Using Docker container to run Mule ESB on Raspberry Pi3


Mule runtime is a lightweight, java based enterprise service bus (ESB) and integration platform. It allows the developers to connect with different systems and applications.

In Previous post, we learned how to install Mule ESB on Raspberry Pi3. It is a multi-step procedure to install and configure it.

In this post, we will use Docker container to run Mule on Raspberry Pi3 and run a simple application.

If you have not heard about Docker, then you have probably spent the last few years on some other planet of the Solar system.
— Andrey Redko
In Docker for Java Developers blog post on JavaCodeGeeks

What do we need?

This article assumes that you are familiar with Raspberry Pi and MuleSoft ESB server. Below are the pre-requisites for this installation -

  • Raspberry Pi 3 device with latest Raspberry Pi OS installed.

  • Access to internet

Installing Docker on Raspberry Pi3

Raspberry Pi officially supports Docker. To summarize the installation procedure, here are the commands to run on the console in Raspberry Pi3 -

  1. Run Docker installer with this command - curl -sSL https://get.docker.com | sh

  2. Register Docker to auto-start - sudo systemctl enable docker

  3. Docker can only be used by root or members of docker user group - sudo usermod -aG docker pi

  4. Start Docker daemon - sudo systemctl start docker

To verify that Docker is running, type docker version command on the console.

Print Docker Version

Docker Image for Mule

Docker containers are created from pre-built images. Once the image is built, it can be hosted on Docker hub which is a docker image registry maintained by Docker Inc.

I have created a Docker image containing Mule Community Runtime 3.8.1 on Raspberry Pi OS.

Always check Docker Hub here for latest Version of Mule image.
Mule ESB Imaegs in Docker Hub

Preparing Raspberry Pi For Mule

Our Mule ESB will be running inside a docker container and files from the container does not persist unless mapped to external volumes.

Let’s create some folders on Raspberry Pi to hold our applications, logs and configuration files so that they are persisted outside of our docker container.

$ mkdir -p ~/mule/apps
$ mkdir -p ~/mule/logs
$ mkdir -p ~/mule/conf

For demo purpose, we will be using a simple hello-world-application that exposes a http://localhost:8081/hello http endpoint.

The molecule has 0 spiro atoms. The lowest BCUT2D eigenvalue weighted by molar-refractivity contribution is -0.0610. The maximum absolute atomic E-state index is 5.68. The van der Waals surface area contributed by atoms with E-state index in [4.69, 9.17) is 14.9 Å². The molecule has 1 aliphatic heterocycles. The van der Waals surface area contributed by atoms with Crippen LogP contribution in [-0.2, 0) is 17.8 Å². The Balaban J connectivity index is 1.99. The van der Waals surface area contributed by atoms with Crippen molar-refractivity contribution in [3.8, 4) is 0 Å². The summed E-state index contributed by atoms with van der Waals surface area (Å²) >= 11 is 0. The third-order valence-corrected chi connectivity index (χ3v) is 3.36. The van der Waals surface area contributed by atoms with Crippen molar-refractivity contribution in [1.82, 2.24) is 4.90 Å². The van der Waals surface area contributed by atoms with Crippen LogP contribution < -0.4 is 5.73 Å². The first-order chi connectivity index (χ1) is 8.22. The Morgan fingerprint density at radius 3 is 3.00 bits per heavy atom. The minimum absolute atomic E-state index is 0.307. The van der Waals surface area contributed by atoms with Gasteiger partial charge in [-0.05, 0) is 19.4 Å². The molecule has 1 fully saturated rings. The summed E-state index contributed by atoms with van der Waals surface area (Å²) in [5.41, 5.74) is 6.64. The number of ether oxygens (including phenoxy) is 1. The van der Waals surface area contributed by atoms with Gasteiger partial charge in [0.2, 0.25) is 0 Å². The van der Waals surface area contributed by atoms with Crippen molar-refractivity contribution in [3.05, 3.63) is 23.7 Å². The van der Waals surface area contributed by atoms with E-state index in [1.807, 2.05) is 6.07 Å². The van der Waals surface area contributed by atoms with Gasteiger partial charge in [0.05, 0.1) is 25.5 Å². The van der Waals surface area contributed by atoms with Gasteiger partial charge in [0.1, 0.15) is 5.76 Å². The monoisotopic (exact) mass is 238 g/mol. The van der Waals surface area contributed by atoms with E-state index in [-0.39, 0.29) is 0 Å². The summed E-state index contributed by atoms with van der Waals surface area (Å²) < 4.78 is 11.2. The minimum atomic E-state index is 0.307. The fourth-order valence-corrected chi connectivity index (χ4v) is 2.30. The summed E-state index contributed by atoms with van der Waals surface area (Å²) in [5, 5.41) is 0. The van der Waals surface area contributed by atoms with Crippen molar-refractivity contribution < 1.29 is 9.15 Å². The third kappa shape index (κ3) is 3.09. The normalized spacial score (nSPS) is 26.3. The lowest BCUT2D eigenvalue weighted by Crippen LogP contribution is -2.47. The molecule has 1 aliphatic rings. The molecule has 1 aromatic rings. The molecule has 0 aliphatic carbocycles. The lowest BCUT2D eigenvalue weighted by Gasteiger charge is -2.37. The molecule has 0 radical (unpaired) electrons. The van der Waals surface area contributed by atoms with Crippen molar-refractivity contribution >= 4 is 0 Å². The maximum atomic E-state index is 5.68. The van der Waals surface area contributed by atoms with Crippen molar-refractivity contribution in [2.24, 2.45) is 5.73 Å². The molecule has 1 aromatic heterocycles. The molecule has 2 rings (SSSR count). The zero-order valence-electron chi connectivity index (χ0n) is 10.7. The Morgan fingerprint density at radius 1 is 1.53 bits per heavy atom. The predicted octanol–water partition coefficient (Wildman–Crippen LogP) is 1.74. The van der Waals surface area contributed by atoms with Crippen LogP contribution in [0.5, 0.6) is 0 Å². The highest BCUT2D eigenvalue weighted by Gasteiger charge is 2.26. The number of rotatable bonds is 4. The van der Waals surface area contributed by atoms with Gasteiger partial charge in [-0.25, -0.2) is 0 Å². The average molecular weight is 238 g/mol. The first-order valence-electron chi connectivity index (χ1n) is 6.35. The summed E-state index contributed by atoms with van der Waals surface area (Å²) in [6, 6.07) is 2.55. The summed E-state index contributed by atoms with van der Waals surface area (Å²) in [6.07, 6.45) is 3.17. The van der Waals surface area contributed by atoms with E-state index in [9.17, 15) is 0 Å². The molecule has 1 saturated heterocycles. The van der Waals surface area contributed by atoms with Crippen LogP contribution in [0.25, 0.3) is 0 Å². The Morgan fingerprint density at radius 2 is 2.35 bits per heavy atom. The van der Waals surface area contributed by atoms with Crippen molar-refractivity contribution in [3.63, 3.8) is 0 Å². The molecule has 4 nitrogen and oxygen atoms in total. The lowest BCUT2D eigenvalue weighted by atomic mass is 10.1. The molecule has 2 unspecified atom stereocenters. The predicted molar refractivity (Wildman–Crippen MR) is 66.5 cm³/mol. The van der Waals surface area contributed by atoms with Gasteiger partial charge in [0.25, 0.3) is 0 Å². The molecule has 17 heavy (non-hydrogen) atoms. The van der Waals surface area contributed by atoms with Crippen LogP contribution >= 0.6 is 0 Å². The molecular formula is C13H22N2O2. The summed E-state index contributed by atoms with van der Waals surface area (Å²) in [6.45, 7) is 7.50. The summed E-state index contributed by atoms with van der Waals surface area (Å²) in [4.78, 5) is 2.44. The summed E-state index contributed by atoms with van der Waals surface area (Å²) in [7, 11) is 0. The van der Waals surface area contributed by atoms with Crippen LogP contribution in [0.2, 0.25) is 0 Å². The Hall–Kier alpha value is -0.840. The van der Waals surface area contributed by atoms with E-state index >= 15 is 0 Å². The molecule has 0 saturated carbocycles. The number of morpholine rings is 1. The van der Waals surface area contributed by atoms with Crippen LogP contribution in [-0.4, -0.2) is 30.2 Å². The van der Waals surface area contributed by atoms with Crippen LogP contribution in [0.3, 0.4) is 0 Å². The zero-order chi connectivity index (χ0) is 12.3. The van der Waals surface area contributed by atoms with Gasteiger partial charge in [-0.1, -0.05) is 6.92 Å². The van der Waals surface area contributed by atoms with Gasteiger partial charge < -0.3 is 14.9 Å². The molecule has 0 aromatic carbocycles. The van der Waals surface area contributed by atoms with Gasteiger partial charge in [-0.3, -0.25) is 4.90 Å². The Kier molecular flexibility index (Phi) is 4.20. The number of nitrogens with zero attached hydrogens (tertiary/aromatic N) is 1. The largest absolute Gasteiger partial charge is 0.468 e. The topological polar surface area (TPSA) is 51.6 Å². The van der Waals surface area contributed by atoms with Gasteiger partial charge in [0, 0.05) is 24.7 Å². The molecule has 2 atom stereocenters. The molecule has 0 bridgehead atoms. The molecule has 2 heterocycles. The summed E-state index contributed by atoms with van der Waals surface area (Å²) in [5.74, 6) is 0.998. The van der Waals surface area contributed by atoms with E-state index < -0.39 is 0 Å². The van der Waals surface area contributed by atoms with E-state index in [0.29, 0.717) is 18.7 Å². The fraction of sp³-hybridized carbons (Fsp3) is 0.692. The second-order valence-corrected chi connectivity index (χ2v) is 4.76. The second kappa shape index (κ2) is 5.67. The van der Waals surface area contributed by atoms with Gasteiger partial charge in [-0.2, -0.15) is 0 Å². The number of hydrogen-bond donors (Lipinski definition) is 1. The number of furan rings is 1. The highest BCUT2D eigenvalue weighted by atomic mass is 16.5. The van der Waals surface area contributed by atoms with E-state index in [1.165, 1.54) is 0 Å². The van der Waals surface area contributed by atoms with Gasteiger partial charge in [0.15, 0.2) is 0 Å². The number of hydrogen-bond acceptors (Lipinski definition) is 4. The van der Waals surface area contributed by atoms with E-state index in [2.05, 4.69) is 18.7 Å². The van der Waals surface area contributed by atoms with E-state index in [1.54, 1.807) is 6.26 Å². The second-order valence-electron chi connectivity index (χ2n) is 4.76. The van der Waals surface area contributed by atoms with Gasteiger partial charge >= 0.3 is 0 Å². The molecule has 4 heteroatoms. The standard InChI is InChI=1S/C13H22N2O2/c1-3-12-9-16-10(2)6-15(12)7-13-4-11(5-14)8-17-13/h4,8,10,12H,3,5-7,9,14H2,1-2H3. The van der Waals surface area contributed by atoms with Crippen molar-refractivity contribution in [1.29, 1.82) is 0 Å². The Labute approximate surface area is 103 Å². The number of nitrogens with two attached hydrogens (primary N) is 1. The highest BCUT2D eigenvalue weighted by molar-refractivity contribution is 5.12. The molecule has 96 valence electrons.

You can download the source from github and build run mvn package to create zip.

Running the Mule ESB Image

To create the Mule ESB container from our image, run below command on console -

$ docker run -d --name mymule -p 8081:8081 -v ~/mule/apps:/opt/mule/apps -v ~/mule/logs:/opt/mule/logs javastreets/mule:raspberrypi3

flags -

  • -d - Run container in detached mode (i.e. in background)

  • --name - Name our container for easy access through other docker commands.

  • -p 8081:8081 - Expose the default http port and map it to 8081 port of the host.

  • -v {localpath}:{image mount point} - Map local directory to docker volume

Container’s timezone is defaulted to 'America/New_York'. To Change the timezone, you can pass timezone as environment variable while starting container - -e TZ=Europe/Amsterdam.

When the command is run, it will print the docker container id. To see if the container is running or not, enter docker ps command.

Run Mule ESB On Docker

Checking logs

Once the container is running, you can tail the logs by running docker logs -f mymule command.

Check Docker Logs for mule

As we have mapped the volume ~/mule/logs:/opt/mule/logs, you should also see logs generated at ~/mule/logs directory on the host. Check ~/mule/logs/mule.log file -

Docker Mule Logs tail

Mule is up and kicking!!

Deploying Application

Now, let’s try to deploy our hello world application. We have mapped ~/mule/apps to docker volume /opt/mule/apps. That means Mule ESB running inside our docker is using ~/mule/apps directory from the host as application directory.

Let’s copy the mule-hello-world-1.0.0-SNAPSHOT.zip to ~/mule/apps folder on our raspberry pi3 host.

Once we drop the file there, it should immediately get deployed as Mule is already running. We can again check our mule.log to confirm that.

Deployed application

Hello World!

Now, since our application is deployed, we can access the HTTP endpoint exposed by the application.

To verify the port mapped to the host, run docker port mymule -

Docker ports

Open a web browser on raspberry pi3 host and access http://localhost:8081/hello

Hello World! From mule on Raspberry pi3

Conclusion

Mule ESB is a lightweight runtime and Docker makes it easy to pre-configure our runtime image and quickly run it on raspberry pi3.

References and further reading

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Lives on Java Planet, Walks on Java Streets, Read/Writes in Java, JCP member, Java EE enthusiast, MuleSoft Integration Consultant, Open Source Contributor and Supporter, also writes at Unit Testers, A Family man!